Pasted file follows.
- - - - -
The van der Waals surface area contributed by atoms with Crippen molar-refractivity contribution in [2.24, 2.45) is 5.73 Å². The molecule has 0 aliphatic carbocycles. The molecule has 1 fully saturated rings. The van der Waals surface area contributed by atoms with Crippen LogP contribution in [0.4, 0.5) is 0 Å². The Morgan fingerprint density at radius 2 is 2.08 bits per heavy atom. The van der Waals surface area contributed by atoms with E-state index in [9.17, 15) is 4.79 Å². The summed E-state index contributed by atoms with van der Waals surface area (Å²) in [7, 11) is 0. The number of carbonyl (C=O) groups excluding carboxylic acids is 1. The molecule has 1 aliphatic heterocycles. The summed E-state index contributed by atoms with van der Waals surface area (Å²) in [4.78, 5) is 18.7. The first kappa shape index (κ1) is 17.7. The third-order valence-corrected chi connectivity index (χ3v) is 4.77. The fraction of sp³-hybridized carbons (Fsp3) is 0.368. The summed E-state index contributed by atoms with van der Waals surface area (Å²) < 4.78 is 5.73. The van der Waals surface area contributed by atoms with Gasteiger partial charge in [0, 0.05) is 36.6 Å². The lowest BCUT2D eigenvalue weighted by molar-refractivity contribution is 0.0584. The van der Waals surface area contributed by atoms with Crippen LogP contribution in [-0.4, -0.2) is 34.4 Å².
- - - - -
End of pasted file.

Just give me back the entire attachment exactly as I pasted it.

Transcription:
The van der Waals surface area contributed by atoms with Crippen molar-refractivity contribution in [2.24, 2.45) is 5.73 Å². The molecule has 0 aliphatic carbocycles. The molecule has 1 fully saturated rings. The van der Waals surface area contributed by atoms with Crippen LogP contribution in [0.4, 0.5) is 0 Å². The Morgan fingerprint density at radius 2 is 2.08 bits per heavy atom. The van der Waals surface area contributed by atoms with E-state index in [9.17, 15) is 4.79 Å². The summed E-state index contributed by atoms with van der Waals surface area (Å²) in [7, 11) is 0. The number of carbonyl (C=O) groups excluding carboxylic acids is 1. The molecule has 1 aliphatic heterocycles. The summed E-state index contributed by atoms with van der Waals surface area (Å²) in [4.78, 5) is 18.7. The first kappa shape index (κ1) is 17.7. The third-order valence-corrected chi connectivity index (χ3v) is 4.77. The fraction of sp³-hybridized carbons (Fsp3) is 0.368. The summed E-state index contributed by atoms with van der Waals surface area (Å²) < 4.78 is 5.73. The van der Waals surface area contributed by atoms with Gasteiger partial charge in [0, 0.05) is 36.6 Å². The lowest BCUT2D eigenvalue weighted by molar-refractivity contribution is 0.0584. The van der Waals surface area contributed by atoms with Crippen LogP contribution in [-0.4, -0.2) is 34.4 Å².